After the US withdrawal from Afghanistan, it has become clear that “terrorism now is global, and we’ve got to work in a multilateral way to combat and fight that,” said US Representative Gregory Meeks (D-NY-5).
Another hub for that fight is Africa, where terrorist groups like al-Shabaab in Somalia have spurred violence. And the United States, along with African and NATO allies, should not hesitate to strike against any threats to US security, said Meeks, the chairman of the House Foreign Affairs Committee, on Thursday.
“Through our engagement with allies, we can fight and defeat terrorism,” he said. “That’s what we will continue to do, without being occupiers.”
Appearing at an Atlantic Council Front Page event hosted by the Council’s Africa Center, Meeks discussed strategies to make Africa a US priority and to beef up investments in Africa’s infrastructure, businesses, and people. Here are some more highlights from his conversation with Africa Center Director Rama Yade:
Counterterrorism: Over the horizon, all hands in
- Meeks, who has served in the House since 1998, recalled the vote on the Authorization for the Use of Military Force twenty years ago that aimed to uproot and prevent further attacks from al-Qaeda. “We accomplished that,” he said, but attempting to nation-build in Afghanistan landed the United States in a twenty-year war. “It shows that everything does not have a military option, [and] the military does not dissolve all issues,” he said. “Diplomacy has to play a role in it.”
- Now it is up to the United States to ensure that the Taliban holds true to its commitments, particularly about the welfare of Afghan women and girls, Meeks said. “We need to do what we can do to support and make sure that our interests are taken care of and work globally [on] counterterrorism.”
- US Secretary of State Antony Blinken will appear before the House Foreign Affairs Committee to discuss Afghanistan on Monday, and Meeks said he will bring others in to testify about the various phases of US involvement in Afghanistan, from the invasion to the withdrawal.
Watch the full event
Investing in a future powerhouse
- Terrorist threats and instability across Africa are calling into question the roles that the United States and other global powers play there, noted Meeks. But he maintained that the international community should lend economic support, particularly by “investing in stabilizing governments and reducing poverty,” which can disincentivize people from joining terrorist groups.
- It will also be important for the international community to speak up in support of democratic values after events like Sunday’s coup in Guinea, which unfolded after President Alpha Condé won re-election for a controversial third term. “The people of Guinea expect and deserve much more,” Meeks said. He explained that “when you grow economies… they lessen the opportunity to have coups, [and creating jobs] helps to create a strong democracy.”
- With its rising youth population, Africa is predicted to hold increased economic sway in the future. So the United States “better look at how we are investing in [and] working in a collaborative way with the continent of Africa.”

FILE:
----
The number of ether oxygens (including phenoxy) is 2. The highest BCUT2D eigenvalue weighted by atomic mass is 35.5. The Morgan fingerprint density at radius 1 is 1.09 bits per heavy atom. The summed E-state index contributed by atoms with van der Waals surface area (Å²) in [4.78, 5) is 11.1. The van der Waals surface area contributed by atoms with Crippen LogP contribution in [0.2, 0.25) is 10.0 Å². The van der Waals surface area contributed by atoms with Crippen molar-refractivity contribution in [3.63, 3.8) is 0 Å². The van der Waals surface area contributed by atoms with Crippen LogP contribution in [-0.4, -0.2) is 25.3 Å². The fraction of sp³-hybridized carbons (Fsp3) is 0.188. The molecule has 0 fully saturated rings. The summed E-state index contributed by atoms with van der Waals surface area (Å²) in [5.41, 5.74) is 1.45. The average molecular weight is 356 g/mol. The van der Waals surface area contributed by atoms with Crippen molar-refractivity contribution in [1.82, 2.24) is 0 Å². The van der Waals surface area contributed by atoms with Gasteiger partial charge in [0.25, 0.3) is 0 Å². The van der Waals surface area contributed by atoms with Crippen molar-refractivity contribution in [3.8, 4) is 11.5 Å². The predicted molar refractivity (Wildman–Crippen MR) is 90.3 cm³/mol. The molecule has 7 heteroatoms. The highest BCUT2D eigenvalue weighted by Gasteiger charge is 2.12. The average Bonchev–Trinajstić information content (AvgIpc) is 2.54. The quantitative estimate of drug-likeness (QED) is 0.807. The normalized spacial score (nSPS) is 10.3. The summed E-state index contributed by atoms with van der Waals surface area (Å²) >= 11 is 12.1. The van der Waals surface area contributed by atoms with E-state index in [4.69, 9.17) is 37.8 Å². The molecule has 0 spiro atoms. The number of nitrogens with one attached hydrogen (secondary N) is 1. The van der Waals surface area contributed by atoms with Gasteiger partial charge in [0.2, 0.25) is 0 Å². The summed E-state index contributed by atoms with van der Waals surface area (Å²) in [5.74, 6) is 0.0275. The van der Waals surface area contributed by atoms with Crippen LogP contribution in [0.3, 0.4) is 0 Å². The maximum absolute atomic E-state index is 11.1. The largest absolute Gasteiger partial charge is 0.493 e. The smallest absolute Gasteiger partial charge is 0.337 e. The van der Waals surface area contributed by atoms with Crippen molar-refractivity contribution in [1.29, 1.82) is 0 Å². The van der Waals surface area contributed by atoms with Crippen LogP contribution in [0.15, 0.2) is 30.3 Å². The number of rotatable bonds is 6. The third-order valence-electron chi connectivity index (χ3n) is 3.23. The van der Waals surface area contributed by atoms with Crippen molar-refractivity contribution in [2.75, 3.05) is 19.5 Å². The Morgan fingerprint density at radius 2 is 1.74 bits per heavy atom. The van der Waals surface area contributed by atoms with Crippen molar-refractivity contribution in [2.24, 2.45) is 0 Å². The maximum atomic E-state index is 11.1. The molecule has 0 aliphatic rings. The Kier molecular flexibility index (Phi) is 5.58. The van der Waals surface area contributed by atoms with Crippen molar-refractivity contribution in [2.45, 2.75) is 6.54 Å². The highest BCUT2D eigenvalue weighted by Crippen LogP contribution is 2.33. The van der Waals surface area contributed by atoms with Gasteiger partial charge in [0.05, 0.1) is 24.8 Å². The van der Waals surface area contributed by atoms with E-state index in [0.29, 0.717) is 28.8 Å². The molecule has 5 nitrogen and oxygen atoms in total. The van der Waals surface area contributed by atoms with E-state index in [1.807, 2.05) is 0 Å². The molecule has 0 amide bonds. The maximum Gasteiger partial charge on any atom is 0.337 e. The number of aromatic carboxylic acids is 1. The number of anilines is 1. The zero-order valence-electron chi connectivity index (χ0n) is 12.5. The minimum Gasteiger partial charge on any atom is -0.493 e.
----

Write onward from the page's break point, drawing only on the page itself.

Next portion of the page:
- Meeks said that as he encourages American companies to invest in Africa, he also plans to work with the Biden administration to “build a coherent, all-government strategy… [to] harmonize our efforts in trade and investment,” and fuel the development of better infrastructure, technology, schools, and energy projects. Meeks also mentioned supporting initiatives like Prosper Africa, which aims to create jobs and contribute to growth on the continent: “I want to make sure that we get engaged.”
The United States: A friend that can do better
- As Africa struggles to recover from the pandemic-driven economic crisis, Meeks said that the United States must ensure that Africans have access to the COVID-19 vaccine. The Biden administration is currently delivering twenty-five million doses to the continent, but “when you have over a billion people, twenty-five million [doses is] just not enough,” he said, explaining that “if anybody is unvaccinated, all of us are unsafe, so the whole world has to focus on making sure that everybody has access to the vaccine.”
- Another crisis is creating worry for the world: climate change, which is bringing about dire consequences everywhere from the Sahel to Meeks’ New York City district, which recently bore the brunt of hurricanes Henri and Ida. But as international bodies make commitments on cutting emissions or boosting renewable energy, “they’re not talking with and hearing from the African people… That’s got to stop,” Meeks said. “We can’t tell the continent to do one thing when it doesn’t have the resources” to do so. Thus, it is important for the rest of the world to “put the resources—collectively and multilaterally—into accomplishing the goals so that Africa can have the energy it needs,” Meeks said.
- What else can the international community do? Meeks said investing in Africa’s women and youth is a good start. “Africa has lost 50 percent of its brainpower by not utilizing the women on the continent… If you don’t invest in them, we’re going to lose the future.”
- More than anything, Meeks said Africans need a seat at the global power table: “I’m telling Secretary Blinken and the president of the United States to make sure African voices are heard and taken into consideration. Don’t just talk to [them], work with them.”
Katherine Walla is the assistant director of editorial at the Atlantic Council.
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